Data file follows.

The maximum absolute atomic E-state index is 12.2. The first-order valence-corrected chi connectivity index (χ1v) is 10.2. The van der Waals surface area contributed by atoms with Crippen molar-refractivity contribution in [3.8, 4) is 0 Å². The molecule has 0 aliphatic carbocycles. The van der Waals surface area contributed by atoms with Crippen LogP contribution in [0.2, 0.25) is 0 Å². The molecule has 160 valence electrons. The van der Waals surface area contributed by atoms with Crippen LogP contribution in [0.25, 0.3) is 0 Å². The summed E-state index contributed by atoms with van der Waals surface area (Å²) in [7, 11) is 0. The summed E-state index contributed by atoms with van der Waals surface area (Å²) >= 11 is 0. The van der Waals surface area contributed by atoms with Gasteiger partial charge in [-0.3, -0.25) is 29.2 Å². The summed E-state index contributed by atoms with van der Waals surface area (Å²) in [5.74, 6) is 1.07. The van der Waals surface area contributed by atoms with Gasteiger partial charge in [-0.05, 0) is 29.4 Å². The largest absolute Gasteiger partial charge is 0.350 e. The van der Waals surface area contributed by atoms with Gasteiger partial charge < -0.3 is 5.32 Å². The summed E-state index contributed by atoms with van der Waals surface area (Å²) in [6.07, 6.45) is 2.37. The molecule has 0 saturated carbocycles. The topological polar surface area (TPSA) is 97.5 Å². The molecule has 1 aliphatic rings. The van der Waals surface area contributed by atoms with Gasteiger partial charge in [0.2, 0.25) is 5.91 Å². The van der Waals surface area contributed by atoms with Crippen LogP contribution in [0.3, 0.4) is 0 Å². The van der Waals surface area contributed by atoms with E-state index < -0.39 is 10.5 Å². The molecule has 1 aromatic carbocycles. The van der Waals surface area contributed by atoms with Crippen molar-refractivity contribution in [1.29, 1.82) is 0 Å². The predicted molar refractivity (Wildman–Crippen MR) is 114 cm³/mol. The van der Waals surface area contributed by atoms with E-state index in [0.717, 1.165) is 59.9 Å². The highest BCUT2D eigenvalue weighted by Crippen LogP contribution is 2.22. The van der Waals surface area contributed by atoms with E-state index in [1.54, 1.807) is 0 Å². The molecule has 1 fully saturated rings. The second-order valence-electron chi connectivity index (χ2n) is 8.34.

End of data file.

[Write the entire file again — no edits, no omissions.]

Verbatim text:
The maximum absolute atomic E-state index is 12.2. The first-order valence-corrected chi connectivity index (χ1v) is 10.2. The van der Waals surface area contributed by atoms with Crippen molar-refractivity contribution in [3.8, 4) is 0 Å². The molecule has 0 aliphatic carbocycles. The van der Waals surface area contributed by atoms with Crippen LogP contribution in [0.2, 0.25) is 0 Å². The molecule has 160 valence electrons. The van der Waals surface area contributed by atoms with Crippen LogP contribution in [0.25, 0.3) is 0 Å². The summed E-state index contributed by atoms with van der Waals surface area (Å²) in [7, 11) is 0. The summed E-state index contributed by atoms with van der Waals surface area (Å²) >= 11 is 0. The van der Waals surface area contributed by atoms with Gasteiger partial charge in [-0.3, -0.25) is 29.2 Å². The summed E-state index contributed by atoms with van der Waals surface area (Å²) in [5.74, 6) is 1.07. The van der Waals surface area contributed by atoms with Gasteiger partial charge in [-0.05, 0) is 29.4 Å². The largest absolute Gasteiger partial charge is 0.350 e. The van der Waals surface area contributed by atoms with Gasteiger partial charge < -0.3 is 5.32 Å². The summed E-state index contributed by atoms with van der Waals surface area (Å²) in [6.07, 6.45) is 2.37. The molecule has 0 saturated carbocycles. The topological polar surface area (TPSA) is 97.5 Å². The molecule has 1 aliphatic rings. The van der Waals surface area contributed by atoms with Gasteiger partial charge in [0.2, 0.25) is 5.91 Å². The van der Waals surface area contributed by atoms with Crippen LogP contribution in [0.3, 0.4) is 0 Å². The van der Waals surface area contributed by atoms with E-state index < -0.39 is 10.5 Å². The molecule has 1 aromatic carbocycles. The van der Waals surface area contributed by atoms with Crippen molar-refractivity contribution in [1.29, 1.82) is 0 Å². The predicted molar refractivity (Wildman–Crippen MR) is 114 cm³/mol. The van der Waals surface area contributed by atoms with E-state index in [0.717, 1.165) is 59.9 Å². The highest BCUT2D eigenvalue weighted by Crippen LogP contribution is 2.22. The van der Waals surface area contributed by atoms with E-state index in [1.54, 1.807) is 0 Å². The molecule has 1 fully saturated rings. The second-order valence-electron chi connectivity index (χ2n) is 8.34.